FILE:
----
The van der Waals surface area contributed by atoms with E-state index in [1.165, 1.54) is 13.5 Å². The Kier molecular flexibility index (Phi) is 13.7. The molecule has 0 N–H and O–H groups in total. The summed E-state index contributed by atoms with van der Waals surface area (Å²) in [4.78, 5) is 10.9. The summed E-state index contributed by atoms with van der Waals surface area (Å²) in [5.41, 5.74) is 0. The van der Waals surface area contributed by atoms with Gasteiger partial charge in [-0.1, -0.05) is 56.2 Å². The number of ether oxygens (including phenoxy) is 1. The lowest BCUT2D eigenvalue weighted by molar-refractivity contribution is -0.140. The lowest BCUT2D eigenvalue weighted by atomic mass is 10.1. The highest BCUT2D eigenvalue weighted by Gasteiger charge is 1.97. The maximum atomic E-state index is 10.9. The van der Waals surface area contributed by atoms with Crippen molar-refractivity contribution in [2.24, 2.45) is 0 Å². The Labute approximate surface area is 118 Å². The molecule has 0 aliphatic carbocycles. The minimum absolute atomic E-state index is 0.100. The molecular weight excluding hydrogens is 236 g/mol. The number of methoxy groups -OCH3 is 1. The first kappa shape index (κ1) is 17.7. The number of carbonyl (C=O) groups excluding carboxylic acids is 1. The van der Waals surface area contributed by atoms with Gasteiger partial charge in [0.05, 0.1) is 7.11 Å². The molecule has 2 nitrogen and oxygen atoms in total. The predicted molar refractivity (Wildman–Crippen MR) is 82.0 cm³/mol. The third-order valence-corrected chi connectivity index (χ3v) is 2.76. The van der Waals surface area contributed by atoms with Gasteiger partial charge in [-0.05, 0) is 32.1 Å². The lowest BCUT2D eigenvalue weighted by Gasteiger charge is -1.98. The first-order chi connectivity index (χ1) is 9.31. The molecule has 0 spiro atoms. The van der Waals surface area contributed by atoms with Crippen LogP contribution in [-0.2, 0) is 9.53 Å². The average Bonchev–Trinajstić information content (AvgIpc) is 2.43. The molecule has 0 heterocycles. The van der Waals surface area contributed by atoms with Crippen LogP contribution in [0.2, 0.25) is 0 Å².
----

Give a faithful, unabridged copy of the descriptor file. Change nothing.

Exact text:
The van der Waals surface area contributed by atoms with E-state index in [1.165, 1.54) is 13.5 Å². The Kier molecular flexibility index (Phi) is 13.7. The molecule has 0 N–H and O–H groups in total. The summed E-state index contributed by atoms with van der Waals surface area (Å²) in [4.78, 5) is 10.9. The summed E-state index contributed by atoms with van der Waals surface area (Å²) in [5.41, 5.74) is 0. The van der Waals surface area contributed by atoms with Gasteiger partial charge in [-0.1, -0.05) is 56.2 Å². The number of ether oxygens (including phenoxy) is 1. The lowest BCUT2D eigenvalue weighted by molar-refractivity contribution is -0.140. The lowest BCUT2D eigenvalue weighted by atomic mass is 10.1. The highest BCUT2D eigenvalue weighted by Gasteiger charge is 1.97. The maximum atomic E-state index is 10.9. The van der Waals surface area contributed by atoms with Crippen molar-refractivity contribution in [2.24, 2.45) is 0 Å². The Labute approximate surface area is 118 Å². The molecule has 0 aliphatic carbocycles. The minimum absolute atomic E-state index is 0.100. The molecular weight excluding hydrogens is 236 g/mol. The number of methoxy groups -OCH3 is 1. The first kappa shape index (κ1) is 17.7. The number of carbonyl (C=O) groups excluding carboxylic acids is 1. The van der Waals surface area contributed by atoms with Gasteiger partial charge in [0.05, 0.1) is 7.11 Å². The molecule has 2 nitrogen and oxygen atoms in total. The predicted molar refractivity (Wildman–Crippen MR) is 82.0 cm³/mol. The third-order valence-corrected chi connectivity index (χ3v) is 2.76. The van der Waals surface area contributed by atoms with Gasteiger partial charge in [-0.05, 0) is 32.1 Å². The lowest BCUT2D eigenvalue weighted by Gasteiger charge is -1.98. The first-order chi connectivity index (χ1) is 9.31. The molecule has 0 spiro atoms. The van der Waals surface area contributed by atoms with Crippen LogP contribution in [-0.2, 0) is 9.53 Å². The average Bonchev–Trinajstić information content (AvgIpc) is 2.43. The molecule has 0 heterocycles. The van der Waals surface area contributed by atoms with Crippen LogP contribution in [0.2, 0.25) is 0 Å².